Bill Duke’s 2011 documentary Dark Girls sparked a much needed conversation within the black community about the issues of colorism and its impact on how we interact with each other. Now, in an effort to show that there are two sides to every story, the filmmaker is offering up a sequel to the documentary that sheds light on the pain, misperceptions and privileges that light-skinned black women face.
To help with the production of this documentary, Duke tapped award-winning broadcast journalist and owner of FGW Productions & Transmedia, Stephanie Frederic to help him properly tell the stories of women who’ve faced discrimination for being of a lighter complexion.
BlackEnterprise.com caught up with Frederic to get insights on what it was like working with Mr. Duke, why Light Girls is a must see for everyone and why this documentary shaped up to be one of the hardest career projects that she’s worked on to date.
BlackEnteprise.com: How did the opportunity come about for you to work with Bill Duke’s on the documentary?
Stephanie Frederic: I have to tell you, Bill Duke’s gave me a call and he said, “Will you come help us out on Light Girls?” I had just wrapped all of the promotions, marketing and behind the scenes for Ride Along with Kevin Hart and Ice Cube and I really wanted to take a break. But Bill called me and I met with him twice. My plan was to tell him no, but every time I thought about the project I said I can’t tell him no because in essence, this is my family’s story. So I wanted to make sure that it was done right. I wanted to make sure that it was told properly. I wanted to make sure that the right people were involved, and I knew that as a producer I could bring together the right people to tell the proper story.
Why do you think it was so important for you guys to follow up Dark Girls with this project?
Well two things. I didn’t work on Dark Girls, but I did watch it and I watched Oprah’s special that she had afterwards where she talked about colorism. From Dark Girls we saw that there is pain, but there is another side to the story. There is also pain on the other side. You will see from the hundreds of women we interviewed that a lot has transpired. A lot of women have been abused, a lot have been hurt, a lot have been bullied. There are psychological scars behind this. We got to dispel the myths that we’ve had this privileged life. That life has been good and that all the guys want us, or that we get preferential treatment. That may work for some, but it hasn’t been that way for a lot of women. Some women have been abused because they are light skin. Sex traffickers prefer a light skin women. There is a girl who got her neck sliced in a club because she’s light skin with long hair and green eyes. Why would 4-5 girls approach her like that? They told her why they sliced her neck. They said, “You think you’re cute. You’re not really black. Don’t look at my man.” So there is pain on both sides.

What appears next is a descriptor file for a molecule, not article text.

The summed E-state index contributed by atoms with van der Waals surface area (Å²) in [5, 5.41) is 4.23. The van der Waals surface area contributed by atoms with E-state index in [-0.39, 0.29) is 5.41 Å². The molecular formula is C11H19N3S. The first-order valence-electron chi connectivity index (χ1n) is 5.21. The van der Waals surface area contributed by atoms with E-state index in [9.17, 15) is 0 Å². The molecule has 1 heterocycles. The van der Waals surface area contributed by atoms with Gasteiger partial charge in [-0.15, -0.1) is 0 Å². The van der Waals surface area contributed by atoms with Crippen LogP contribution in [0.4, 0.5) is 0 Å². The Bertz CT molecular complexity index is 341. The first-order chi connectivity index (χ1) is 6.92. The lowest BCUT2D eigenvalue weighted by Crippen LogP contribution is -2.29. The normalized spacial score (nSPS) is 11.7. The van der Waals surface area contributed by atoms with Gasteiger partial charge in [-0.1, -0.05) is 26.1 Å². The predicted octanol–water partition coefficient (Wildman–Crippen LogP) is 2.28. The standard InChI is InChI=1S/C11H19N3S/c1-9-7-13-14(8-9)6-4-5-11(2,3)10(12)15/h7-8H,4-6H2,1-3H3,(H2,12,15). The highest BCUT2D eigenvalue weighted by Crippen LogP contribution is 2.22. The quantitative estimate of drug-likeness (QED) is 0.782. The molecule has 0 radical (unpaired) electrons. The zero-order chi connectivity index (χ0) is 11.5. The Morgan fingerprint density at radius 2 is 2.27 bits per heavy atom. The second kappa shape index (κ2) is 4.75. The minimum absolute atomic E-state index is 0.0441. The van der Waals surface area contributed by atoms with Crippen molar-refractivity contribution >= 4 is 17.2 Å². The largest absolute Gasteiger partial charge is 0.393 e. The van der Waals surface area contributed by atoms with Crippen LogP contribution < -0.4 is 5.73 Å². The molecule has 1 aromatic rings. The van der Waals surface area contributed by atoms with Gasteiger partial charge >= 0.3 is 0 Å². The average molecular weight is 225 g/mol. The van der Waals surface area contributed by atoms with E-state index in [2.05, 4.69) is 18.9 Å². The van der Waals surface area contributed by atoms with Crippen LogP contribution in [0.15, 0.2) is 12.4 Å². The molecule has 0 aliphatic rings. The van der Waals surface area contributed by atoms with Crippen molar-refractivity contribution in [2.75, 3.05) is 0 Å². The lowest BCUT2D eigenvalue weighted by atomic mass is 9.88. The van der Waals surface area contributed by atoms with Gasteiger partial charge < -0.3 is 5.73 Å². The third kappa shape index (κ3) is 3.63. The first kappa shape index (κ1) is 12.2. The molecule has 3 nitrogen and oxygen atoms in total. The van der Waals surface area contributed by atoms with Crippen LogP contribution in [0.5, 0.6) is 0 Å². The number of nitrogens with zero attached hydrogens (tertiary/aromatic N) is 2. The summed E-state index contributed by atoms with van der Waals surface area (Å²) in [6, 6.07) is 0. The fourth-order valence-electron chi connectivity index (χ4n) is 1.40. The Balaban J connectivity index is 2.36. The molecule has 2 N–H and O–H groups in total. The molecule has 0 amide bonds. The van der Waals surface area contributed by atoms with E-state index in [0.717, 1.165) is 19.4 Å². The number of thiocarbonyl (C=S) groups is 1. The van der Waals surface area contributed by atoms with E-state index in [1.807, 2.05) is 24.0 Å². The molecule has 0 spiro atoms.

What was the process like working on this project?
This was the hardest documentary I have ever produced because there wasn’t one interview session that went by where tears weren’t flowing. On an average documentary we do about 30-40 interviews, but Bill had us interview over 250 people because there were so many stories and so many experiences. I mean I was kind of shock. I’m a light skin girl. I’m from New Orleans. I know what this is all about. I’ve lived this, but there are a lot of people who have had experiences way worse than mine. I was teased, and it’s one thing to be teased, but it’s another thing to be abused. There is a woman out in Detroit who is over 60 years old who does not like dark skin women to this day because eight dark skin girls beat her up every Friday after school because she was light skin. I mean she’s holding on to that anger and I guess that’s really what I was surprised about. How people can hold on to anger for so long and be so bitter. And so I see why there is this team light skin vs. team dark skin that you’re hearing about. It’s really interesting hearing women tell me they were pushed to have a light skin baby because they don’t want their baby to go through what dark skin women went through. And yet, you see light skin women saying “Oh no! I’m going to get with a dark skin guy because you don’t know our problems.” And it’s like really the grass isn’t greener on the other side. So to me, we all have to come together and have an honest conversation so that we can heal. I do think there is a healing process in telling all of these stories.
Click the next page to learn how the documentary will shed light on colorism abroad.